Friday, May 31, 2013

What to Infer When Dealing a Bridge Hand

The play of each card conveys some information; and the secret of playing Bridge well lies in being able to draw inferences rapidly and correctly and in utilising the knowledge thus gained. If you simply look, in a mechanical way, at the cards as they fall without inferring what was meant by the play, you are apt to find yourself in the lead and at a complete loss as to what to do next.

The following are suggestions for inferences to be drawn by the Dealer:

What will the make probably be if you pass?
Your partner is apt to make it the suit in which you are weakest.

Does the opening lead show a long or a short suit?
If short, be on the alert to get the lead and exhaust trumps. If long, how many cards does the leader hold, and what high cards does his lead show?

Ask yourself why does the adversary discard one suit and save another?
This will aid in locating honours and in making successful finesses.

If the left-hand adversary leads through the Ace Queen suit in dummy, he probably does not hold the King and is tempting you to finesse. If he refuses to lead through the Ace Queen suit he is very likely waiting for you to up to his King.

If the make has been doubled try to infer what trump honours are in the doubling hand; this will enable you to judge as to the advisability of the trump lead.

Sunday, May 12, 2013

Having a Good Memory When Playing Bridge

It is not necessary to have a fine memory in order to play Bridge well; but it does require the ability to count thirteen. If you know how many cards of a suit have been played, you soon will be able to tell what cards have been played.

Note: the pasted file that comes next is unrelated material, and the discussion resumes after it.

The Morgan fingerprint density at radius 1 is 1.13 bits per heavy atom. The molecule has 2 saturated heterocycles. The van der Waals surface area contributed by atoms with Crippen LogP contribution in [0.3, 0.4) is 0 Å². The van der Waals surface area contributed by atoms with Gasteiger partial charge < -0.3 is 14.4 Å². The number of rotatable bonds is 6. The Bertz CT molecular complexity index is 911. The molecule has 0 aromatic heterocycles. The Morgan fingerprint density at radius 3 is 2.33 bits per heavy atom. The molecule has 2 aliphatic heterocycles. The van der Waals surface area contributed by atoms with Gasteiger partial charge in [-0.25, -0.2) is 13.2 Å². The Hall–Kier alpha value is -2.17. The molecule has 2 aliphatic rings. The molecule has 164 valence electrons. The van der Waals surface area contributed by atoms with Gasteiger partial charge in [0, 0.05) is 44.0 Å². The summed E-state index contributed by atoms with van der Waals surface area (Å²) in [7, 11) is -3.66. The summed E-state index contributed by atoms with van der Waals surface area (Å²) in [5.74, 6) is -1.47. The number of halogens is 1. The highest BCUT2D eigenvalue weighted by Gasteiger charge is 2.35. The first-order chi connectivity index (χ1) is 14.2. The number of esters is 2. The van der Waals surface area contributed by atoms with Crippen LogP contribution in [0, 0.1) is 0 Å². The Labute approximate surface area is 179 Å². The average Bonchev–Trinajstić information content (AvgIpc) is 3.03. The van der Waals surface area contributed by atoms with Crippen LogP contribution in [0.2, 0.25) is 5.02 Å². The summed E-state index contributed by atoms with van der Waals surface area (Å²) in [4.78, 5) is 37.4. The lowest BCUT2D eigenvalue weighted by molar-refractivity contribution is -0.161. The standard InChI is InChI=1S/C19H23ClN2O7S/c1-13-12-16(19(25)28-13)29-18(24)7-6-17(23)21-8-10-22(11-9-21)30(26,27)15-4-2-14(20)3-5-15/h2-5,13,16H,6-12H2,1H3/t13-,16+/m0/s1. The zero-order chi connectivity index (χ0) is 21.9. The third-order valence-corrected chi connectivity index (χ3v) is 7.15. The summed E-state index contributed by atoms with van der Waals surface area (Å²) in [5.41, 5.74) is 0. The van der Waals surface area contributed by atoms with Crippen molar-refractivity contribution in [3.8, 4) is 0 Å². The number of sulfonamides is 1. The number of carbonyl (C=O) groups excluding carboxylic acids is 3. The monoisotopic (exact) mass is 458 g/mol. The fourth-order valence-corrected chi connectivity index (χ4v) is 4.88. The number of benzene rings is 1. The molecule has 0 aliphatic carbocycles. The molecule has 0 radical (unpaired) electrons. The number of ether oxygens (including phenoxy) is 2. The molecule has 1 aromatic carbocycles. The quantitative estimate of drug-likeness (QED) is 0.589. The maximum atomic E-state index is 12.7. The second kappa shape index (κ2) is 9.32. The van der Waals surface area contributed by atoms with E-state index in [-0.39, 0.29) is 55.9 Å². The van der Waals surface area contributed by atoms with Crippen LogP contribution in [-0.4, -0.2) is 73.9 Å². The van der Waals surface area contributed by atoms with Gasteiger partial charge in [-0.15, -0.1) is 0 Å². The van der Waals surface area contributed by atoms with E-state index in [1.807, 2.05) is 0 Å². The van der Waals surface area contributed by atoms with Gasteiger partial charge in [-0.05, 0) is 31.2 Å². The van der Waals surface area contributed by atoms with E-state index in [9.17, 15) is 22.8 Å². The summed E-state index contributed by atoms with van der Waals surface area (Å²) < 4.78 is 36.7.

Begin with one suit, preferably your own, and count each card of that suit as it is played; you will be surprised to find that you will soon notice not only where the cards of that suit are, but just what cards have been played. A little practice will enable you to do the same with all of the suits.

No matter what may be your position at the table, you may cultivate your memory by observing carefully the cards laid down by the dummy. The number of cards remaining in a suit at any stage of the play will assist you in recalling how many rounds of that suit have been played, and this will help you in recollecting what high cards were played in those rounds.

When you are dummy, and have nothing to do with the play, occupy your time and attention with a determined effort to remember each card played by your partner, the dealer. At the end of the hand see if you can recall how many of each suit he held. With a little practice you will be able to recall what his high cards were as well as the number in each suit. Memory is simply a matter of observation and practice.